by Sandra Block
Edition: Paperback
Price: CDN$ 14.70
25 used & new from CDN$ 8.42

1 of 1 people found the following review helpful
4.0 out of 5 stars I must admit the twist was a good one. But careful readers will suss out the ..., Feb. 18 2015
This review is from: Little Black Lies (Paperback)
3.5/5 3.5/5 Little Black Lies is Sandra Block's debut novel.

Zoe Goldman is a resident on the psychiatric ward of a Boston hospital. Balancing her work and personal life becomes even more challenging for Dr. Goldman when a difficult patient is assigned to her. This woman killed her mother as a teenager. Her case spurs Zoe to again try to piece together memories from her own past. She's adopted, has ADHD, fragmented nightmares and more. And the only woman who may have the key to unlock the past is succumbing to dementia.....

Block has crafted a calculated suspense novel with an eye for the finish line - and the final twist. I must admit the twist was a good one. But careful readers will suss out the reveal before the final chapters. Although I did, it didn't detract from my finishing or enjoying the rest of the book to confirm my suspicions. Some plot points do seem quite coincidental though, as do some actions and omissions on Zoe's part in investigating her past.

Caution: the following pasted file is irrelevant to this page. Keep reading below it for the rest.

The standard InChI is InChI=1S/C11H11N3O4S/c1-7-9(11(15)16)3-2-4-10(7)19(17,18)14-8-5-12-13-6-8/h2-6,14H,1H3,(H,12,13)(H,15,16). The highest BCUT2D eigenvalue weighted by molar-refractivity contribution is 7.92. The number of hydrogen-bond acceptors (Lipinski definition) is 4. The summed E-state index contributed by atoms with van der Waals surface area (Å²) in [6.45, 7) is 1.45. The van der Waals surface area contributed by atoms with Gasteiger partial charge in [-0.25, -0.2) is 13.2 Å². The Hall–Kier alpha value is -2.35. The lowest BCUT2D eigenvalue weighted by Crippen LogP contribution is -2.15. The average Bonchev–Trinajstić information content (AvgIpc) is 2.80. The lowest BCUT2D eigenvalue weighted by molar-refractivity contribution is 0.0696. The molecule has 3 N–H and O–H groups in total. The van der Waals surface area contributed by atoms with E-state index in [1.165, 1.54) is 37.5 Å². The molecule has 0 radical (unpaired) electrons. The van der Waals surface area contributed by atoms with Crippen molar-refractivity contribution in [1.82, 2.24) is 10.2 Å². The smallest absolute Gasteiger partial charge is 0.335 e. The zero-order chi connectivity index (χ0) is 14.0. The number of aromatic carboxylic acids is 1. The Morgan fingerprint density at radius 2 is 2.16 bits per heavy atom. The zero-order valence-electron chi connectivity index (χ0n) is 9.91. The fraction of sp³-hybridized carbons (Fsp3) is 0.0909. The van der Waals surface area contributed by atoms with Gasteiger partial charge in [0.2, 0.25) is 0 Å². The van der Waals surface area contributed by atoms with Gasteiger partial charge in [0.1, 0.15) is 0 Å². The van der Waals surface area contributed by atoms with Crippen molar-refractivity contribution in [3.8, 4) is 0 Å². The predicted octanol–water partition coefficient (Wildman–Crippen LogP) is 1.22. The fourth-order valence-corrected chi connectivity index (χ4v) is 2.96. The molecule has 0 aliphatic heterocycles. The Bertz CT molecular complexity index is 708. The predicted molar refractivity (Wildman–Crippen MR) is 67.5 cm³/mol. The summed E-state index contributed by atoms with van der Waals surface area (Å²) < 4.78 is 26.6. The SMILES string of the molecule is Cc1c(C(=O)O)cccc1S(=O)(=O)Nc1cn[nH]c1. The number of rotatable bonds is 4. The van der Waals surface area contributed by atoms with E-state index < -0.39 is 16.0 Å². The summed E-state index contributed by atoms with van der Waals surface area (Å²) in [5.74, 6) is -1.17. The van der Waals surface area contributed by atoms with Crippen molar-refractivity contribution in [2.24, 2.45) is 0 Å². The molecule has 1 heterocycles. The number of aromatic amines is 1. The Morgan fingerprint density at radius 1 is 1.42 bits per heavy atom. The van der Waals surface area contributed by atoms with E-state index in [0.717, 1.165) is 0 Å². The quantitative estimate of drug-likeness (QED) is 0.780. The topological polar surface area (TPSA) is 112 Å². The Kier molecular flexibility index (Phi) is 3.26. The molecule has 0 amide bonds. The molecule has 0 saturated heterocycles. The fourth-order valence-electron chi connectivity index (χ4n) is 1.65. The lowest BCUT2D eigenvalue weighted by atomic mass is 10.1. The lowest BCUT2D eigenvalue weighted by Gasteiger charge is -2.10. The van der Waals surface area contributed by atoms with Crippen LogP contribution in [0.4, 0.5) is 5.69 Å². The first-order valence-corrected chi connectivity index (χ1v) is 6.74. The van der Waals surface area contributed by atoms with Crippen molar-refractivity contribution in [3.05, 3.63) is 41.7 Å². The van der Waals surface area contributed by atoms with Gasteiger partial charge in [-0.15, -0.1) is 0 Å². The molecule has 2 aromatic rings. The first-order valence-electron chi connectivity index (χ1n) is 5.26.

A love interest does add a nice side plot to a novel. Block includes two for Zoe - one (Mike) absolutely works. I really still can't figure out Jean-Luc's yes/no/maybe so inclusion in the story - it seemed extraneous to me.

Block is herself a doctor and the medical jargon (prescriptions) procedures, (hypnosis, therapy. etc.) diagnoses and treatment of mental illness absolutely reflect her 'insider' knowledge.

Those looking for a entertaining, light suspense novel will find it in Little Black Lies. Sandra Block is working on the second Zoe Goldman book.

A Memory Of Violets: A Novel Of London's Flower Sellers
A Memory Of Violets: A Novel Of London's Flower Sellers
by Hazel Gaynor
Edition: Paperback
Price: CDN$ 13.36
36 used & new from CDN$ 5.70

4.0 out of 5 stars Which is okay if I don't have to venture out - I am more than happy to curl up in my chair with a good ..., Feb. 17 2015
3.5/5 It's been bitterly cold in my neck of the woods this past week. Which is okay if I don't have to venture out - I am more than happy to curl up in my chair with a good story and look out at the snow!

This weekend found me curled up with Hazel Gaynor's newest novel, A Memory of Violets.

A Memory of Violets is a historical piece set in a time frame I enjoy - actually two time frames - 1876 and 1912 England.

1876. Florrie, her younger sister Rosie and their mother are flower sellers on the mean streets of London. When their mother dies, eight year old Florrie attempts to look after her blind sister. But the fates have different plans....Rosie disappears in the blink of an eye....and Florrie desperately searches for her.